There has been sparse judicial commentary regarding British
Columbia's new Limitation Act1 since it came into
force less than a year ago on June 1, 2013. In Hanson v.
Sharma,2 however, the British Columbia Supreme
Court recently provided us with a glimpse at the Court's
interpretation of the transitional provisions in new Limitation
Act, and helped clarify when the former Limitation
Act3 ought to still apply to civil proceedings in
In Hanson, the plaintiff sought leave to further amend
his notice of civil claim. The defendants opposed the amendments,
in part, on the basis of their allegation that the relevant
limitation period had expired under the new Limitation
Act. The proceeding arose out of lease and asset purchase
agreements that were entered into in 2007. The Court addressed
whether the six-year limitation period under the former
Limitation Act applied to the facts alleged or whether the
two-year general limitation period under the new Limitation
Act applied. The original notice of civil claim had been filed
before June 1, 2013 and the original claims were not time barred
under the former Limitation Act.
In its decision, the Court allowed the plaintiff to further
amend his claim, because there was no evidence that demonstrated
that the defendants were or would be prejudiced by the further
amendments.4 With respect to the transitional provisions
of the new Limitation Act, the Court held as follows:
 In my judgment, the new Limitation Act
transitional rules are quite straight forward. The questions that
should be asked and answered are: Did the act or omission giving
rise to the cause of action occur before June 1, 2013, i.e., the
date the new Limitation Act was enacted? If the answer is
"No", the new Limitation Act applies and the
transitional rules do not apply. If the answer if "Yes",
the question becomes: Has an action been commenced before June 1,
2013? If the answer if "Yes", the old Limitation
Act applies with all former limitation periods and
The Court held that since the proceeding had been commenced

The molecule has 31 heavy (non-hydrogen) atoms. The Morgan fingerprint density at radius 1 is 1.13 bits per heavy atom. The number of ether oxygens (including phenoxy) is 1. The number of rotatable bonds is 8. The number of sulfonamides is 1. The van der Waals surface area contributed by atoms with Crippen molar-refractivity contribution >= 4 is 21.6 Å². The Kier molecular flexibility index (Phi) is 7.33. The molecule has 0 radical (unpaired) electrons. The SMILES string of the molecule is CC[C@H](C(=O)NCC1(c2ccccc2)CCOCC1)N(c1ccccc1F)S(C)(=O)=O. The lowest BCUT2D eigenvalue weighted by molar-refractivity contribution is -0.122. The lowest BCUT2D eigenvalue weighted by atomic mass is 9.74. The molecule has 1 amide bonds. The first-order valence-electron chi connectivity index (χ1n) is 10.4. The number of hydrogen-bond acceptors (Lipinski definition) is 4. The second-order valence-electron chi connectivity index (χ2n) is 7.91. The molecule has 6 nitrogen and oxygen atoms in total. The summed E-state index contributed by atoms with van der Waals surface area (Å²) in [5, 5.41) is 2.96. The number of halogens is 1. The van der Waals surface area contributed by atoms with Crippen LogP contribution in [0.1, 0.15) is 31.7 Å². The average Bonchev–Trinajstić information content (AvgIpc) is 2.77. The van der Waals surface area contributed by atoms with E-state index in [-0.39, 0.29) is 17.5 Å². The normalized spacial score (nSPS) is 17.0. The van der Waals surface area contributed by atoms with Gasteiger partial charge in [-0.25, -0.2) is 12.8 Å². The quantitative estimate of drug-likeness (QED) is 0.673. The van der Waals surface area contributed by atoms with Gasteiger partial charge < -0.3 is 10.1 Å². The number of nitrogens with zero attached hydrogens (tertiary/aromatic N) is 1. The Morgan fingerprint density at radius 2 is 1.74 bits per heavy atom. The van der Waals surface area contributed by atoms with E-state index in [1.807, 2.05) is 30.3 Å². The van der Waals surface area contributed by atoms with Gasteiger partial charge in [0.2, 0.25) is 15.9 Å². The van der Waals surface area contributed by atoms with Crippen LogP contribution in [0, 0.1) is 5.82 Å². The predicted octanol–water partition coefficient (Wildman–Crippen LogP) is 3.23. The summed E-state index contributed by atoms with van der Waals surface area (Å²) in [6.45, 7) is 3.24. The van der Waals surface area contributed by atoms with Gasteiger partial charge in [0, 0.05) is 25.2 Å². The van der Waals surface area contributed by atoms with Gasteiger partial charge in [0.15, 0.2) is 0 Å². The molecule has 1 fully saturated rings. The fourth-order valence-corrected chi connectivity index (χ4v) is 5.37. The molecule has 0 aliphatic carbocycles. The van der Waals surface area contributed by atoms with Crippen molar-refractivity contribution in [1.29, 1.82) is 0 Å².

before the new Limitation Act came into force, the former
Limitation Act governs the claim.6 Section 30
of the new Limitation Act outlines the transitional
provisions in the new Limitation Act. The Court's
decision in Hanson is consistent with a plain reading of
section 30 of the new Limitation Act, and with the
literature prepared by the province in contemplation of the new
Limitation Act being brought into force.7
Generally, the new Limitation Act does not appear to be
retroactive and most civil claims arising prior to June 1, 2013
will be governed by the former Limitation Act. As
previously discussed, the new Limitation Act has, in some
cases, significantly shortened the time period for bringing a civil
claim in the province.8 However, for claims commenced
prior to June 1, 2013, the longer limitation periods under the
former Limitation Act should mainly still apply.
The foregoing provides only an overview and does not
constitute legal advice. Readers are cautioned against making any
decisions based on this material alone. Rather, specific legal
advice should be obtained.
It's not often that our little blog intersects with such titanic struggles as the U.S. presidential race – and by using the term "titanic" I certainly don't mean to suggest that anything disastrous is in the future.
J.J. v. C.C., is an interesting case in which the court held that an automotive garage owes a duty to minor children to secure the vehicles on the premises by locking the cars and safely storing the car keys...
In Irwin v. Alberta Veterinary Medical Association, 2015 ABCA 396, the Alberta Court of Appeal found that the "ABVMA" failed to afford procedural fairness to a veterinarian undergoing an incapacity assessment.
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